It's like The Office, but mixed with Polish bardcore.
At first glance, 1670 seems to be a historical drama, with the actors dressed in fairly historically accurate attire, and the show being set in the titular year, just around after the late Middle Ages. However, the first few scenes disabuse us of the notion, as the eccentric Jan Paweł routinely breaks the fourth wall in order to introduce us to the family. While the sets and the costumes are of its time, the approach and events are not, as 1670 plays out like a reality TV show, with candid shots and interviews introducing the weird and fame-obsessed village inhabitants, satirically depicting modern day scenarios with a historical flair. While some of the jokes seem Polish-specific and they rely on breaking the fourth wall a bit too often, 1670 is a funny reminder of how good things currently are, and how silly we remain, through resituating modern petty grievances in medieval times.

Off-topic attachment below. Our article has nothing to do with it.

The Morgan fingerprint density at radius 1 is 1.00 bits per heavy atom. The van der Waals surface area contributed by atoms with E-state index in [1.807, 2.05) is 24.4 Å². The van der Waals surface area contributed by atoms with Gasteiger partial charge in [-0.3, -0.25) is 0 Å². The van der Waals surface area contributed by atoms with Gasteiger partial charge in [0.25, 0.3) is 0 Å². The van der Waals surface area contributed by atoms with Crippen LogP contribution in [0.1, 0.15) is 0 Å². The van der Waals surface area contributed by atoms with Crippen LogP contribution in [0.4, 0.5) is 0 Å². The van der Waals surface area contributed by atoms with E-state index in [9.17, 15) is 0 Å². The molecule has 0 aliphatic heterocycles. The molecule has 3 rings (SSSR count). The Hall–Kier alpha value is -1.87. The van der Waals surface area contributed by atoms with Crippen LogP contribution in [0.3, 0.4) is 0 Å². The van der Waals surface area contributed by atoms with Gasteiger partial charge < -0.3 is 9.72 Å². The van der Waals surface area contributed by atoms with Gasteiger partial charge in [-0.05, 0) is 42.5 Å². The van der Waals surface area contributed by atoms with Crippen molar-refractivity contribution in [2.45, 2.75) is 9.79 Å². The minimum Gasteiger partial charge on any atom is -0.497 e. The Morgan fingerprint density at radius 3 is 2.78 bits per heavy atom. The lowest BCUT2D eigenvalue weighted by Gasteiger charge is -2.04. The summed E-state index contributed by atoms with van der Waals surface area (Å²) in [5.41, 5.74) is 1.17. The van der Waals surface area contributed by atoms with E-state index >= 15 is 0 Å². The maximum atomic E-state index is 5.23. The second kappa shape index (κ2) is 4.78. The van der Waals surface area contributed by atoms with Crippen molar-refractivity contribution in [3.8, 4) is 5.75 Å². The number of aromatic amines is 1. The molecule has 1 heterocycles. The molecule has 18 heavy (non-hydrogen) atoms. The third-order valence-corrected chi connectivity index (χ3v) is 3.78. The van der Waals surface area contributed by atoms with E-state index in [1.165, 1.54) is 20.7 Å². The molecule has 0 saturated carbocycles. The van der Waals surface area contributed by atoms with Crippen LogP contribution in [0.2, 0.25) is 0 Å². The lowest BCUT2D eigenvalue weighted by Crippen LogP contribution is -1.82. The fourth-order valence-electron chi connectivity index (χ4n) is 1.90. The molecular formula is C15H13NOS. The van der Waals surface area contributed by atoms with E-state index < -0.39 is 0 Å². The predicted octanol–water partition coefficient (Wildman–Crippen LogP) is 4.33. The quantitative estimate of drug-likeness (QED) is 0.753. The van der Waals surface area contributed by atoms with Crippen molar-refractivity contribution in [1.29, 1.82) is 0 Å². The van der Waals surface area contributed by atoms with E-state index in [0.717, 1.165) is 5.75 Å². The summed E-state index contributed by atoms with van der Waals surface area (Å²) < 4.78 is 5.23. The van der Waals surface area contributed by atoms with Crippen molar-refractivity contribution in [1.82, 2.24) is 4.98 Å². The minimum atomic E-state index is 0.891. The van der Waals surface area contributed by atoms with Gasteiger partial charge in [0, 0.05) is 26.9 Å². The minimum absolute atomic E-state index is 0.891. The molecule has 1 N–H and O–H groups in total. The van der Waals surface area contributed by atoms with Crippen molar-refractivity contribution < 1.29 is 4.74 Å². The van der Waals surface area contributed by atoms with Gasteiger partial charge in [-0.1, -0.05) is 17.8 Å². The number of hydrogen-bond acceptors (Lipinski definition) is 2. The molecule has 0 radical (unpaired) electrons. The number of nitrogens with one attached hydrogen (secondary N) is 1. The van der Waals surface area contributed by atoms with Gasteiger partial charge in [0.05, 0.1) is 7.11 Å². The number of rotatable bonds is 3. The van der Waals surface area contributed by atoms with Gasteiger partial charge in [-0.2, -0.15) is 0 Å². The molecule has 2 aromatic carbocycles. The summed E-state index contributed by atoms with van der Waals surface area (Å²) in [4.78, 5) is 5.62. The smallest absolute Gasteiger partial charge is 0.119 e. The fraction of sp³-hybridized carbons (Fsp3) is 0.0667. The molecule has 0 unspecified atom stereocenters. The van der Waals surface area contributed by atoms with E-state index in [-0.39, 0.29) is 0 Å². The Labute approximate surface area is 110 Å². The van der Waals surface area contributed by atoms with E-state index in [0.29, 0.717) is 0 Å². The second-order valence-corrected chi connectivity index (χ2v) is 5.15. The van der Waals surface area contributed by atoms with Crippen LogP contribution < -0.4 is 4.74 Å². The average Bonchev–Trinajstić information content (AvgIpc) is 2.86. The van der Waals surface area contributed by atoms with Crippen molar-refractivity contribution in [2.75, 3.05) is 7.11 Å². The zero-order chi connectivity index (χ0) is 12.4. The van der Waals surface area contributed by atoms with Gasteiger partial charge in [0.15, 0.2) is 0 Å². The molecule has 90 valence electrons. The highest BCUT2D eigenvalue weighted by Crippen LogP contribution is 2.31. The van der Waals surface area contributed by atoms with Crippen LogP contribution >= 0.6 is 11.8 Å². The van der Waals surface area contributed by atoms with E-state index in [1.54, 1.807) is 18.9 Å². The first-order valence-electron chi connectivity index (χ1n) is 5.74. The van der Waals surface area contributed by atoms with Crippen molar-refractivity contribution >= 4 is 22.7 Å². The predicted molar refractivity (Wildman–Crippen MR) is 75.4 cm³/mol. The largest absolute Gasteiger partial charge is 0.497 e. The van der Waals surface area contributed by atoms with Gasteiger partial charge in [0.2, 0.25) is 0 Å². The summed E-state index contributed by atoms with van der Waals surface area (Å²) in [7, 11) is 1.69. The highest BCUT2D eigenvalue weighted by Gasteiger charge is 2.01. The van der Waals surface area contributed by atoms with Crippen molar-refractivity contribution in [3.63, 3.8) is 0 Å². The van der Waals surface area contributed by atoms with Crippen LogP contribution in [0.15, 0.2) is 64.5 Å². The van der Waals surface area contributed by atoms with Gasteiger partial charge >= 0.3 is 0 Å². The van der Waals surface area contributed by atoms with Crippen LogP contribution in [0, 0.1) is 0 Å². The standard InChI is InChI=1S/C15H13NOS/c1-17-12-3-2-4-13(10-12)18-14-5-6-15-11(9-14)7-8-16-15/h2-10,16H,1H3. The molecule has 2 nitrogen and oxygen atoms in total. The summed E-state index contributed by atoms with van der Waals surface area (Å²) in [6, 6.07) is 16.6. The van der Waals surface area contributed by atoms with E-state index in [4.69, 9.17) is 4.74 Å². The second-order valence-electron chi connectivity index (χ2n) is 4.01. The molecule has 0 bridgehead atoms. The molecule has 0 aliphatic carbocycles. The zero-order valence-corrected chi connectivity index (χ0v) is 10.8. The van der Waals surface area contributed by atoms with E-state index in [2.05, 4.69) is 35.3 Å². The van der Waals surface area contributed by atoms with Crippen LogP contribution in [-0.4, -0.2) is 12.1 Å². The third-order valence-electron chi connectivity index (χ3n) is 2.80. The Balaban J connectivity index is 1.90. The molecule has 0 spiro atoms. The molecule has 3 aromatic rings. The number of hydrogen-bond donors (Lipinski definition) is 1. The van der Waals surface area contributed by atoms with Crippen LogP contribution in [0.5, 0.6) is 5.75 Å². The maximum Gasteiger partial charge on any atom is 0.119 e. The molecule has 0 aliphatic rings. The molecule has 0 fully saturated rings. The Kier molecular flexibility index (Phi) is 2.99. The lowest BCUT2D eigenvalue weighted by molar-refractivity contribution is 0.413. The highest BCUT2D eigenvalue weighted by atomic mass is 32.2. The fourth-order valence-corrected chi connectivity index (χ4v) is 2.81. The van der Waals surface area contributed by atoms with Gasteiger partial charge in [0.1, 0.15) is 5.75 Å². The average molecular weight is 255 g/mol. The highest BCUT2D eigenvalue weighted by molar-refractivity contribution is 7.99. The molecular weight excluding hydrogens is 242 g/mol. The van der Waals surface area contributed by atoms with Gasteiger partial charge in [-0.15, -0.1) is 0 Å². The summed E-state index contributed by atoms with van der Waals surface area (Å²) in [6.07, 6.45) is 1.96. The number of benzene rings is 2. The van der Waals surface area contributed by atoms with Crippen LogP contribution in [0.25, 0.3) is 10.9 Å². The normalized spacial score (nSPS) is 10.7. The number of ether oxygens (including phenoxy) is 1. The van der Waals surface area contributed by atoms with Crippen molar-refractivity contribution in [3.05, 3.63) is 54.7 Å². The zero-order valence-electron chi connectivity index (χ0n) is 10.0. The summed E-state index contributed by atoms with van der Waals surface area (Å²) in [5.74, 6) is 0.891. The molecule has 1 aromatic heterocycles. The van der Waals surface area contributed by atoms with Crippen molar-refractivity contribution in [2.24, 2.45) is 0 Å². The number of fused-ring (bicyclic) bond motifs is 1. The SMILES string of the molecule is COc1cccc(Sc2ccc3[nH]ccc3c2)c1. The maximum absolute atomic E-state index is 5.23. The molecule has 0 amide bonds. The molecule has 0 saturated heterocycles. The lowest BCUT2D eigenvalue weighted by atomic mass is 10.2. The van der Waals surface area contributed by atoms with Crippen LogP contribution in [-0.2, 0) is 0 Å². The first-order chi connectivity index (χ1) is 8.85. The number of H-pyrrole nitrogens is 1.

1670 depends a bit too much on the fourth wall, but there’s no denying that everyone on the production is dedicated to the bit. While it’s all meant to mock Polish nobility, the show did not skimp on the sets and production design, from the embroidered opening curtains to actually filming in the Folk Museum Kolbuszowa for period accurate sets. And it’s clear that the cast had fun in this playground, delivering the modern jokes with so much flair. It all heightens the ridiculousness of each situation, even if the jokes speed by with the same pace Jan Paweł shifts between his whimsies.